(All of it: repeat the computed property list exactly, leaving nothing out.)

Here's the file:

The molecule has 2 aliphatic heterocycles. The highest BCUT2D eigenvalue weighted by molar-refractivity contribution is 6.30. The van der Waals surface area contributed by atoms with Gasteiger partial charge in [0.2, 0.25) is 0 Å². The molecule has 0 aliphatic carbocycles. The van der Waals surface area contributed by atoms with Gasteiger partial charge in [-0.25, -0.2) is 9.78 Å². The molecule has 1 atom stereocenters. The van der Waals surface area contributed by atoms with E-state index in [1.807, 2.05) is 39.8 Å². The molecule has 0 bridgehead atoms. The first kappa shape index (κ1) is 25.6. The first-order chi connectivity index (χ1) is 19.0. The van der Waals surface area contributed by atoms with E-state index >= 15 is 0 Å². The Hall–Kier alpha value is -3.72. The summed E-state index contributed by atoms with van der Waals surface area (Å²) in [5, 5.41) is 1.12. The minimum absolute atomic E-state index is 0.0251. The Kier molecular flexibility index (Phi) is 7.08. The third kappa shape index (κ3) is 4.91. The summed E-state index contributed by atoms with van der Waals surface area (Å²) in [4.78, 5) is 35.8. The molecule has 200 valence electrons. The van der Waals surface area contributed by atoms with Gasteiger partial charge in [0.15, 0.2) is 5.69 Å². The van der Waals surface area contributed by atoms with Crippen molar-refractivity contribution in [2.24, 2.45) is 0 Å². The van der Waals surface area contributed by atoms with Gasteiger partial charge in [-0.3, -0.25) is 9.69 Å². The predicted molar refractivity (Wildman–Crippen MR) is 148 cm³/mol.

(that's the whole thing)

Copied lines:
The molecule has 2 aliphatic heterocycles. The highest BCUT2D eigenvalue weighted by molar-refractivity contribution is 6.30. The van der Waals surface area contributed by atoms with Gasteiger partial charge in [0.2, 0.25) is 0 Å². The molecule has 0 aliphatic carbocycles. The van der Waals surface area contributed by atoms with Gasteiger partial charge in [-0.25, -0.2) is 9.78 Å². The molecule has 1 atom stereocenters. The van der Waals surface area contributed by atoms with E-state index in [1.807, 2.05) is 39.8 Å². The molecule has 0 bridgehead atoms. The first kappa shape index (κ1) is 25.6. The first-order chi connectivity index (χ1) is 19.0. The van der Waals surface area contributed by atoms with E-state index >= 15 is 0 Å². The Hall–Kier alpha value is -3.72. The summed E-state index contributed by atoms with van der Waals surface area (Å²) in [5, 5.41) is 1.12. The minimum absolute atomic E-state index is 0.0251. The Kier molecular flexibility index (Phi) is 7.08. The third kappa shape index (κ3) is 4.91. The summed E-state index contributed by atoms with van der Waals surface area (Å²) in [4.78, 5) is 35.8. The molecule has 200 valence electrons. The van der Waals surface area contributed by atoms with Gasteiger partial charge in [0.15, 0.2) is 5.69 Å². The van der Waals surface area contributed by atoms with Crippen molar-refractivity contribution in [2.24, 2.45) is 0 Å². The van der Waals surface area contributed by atoms with Gasteiger partial charge in [-0.3, -0.25) is 9.69 Å². The predicted molar refractivity (Wildman–Crippen MR) is 148 cm³/mol.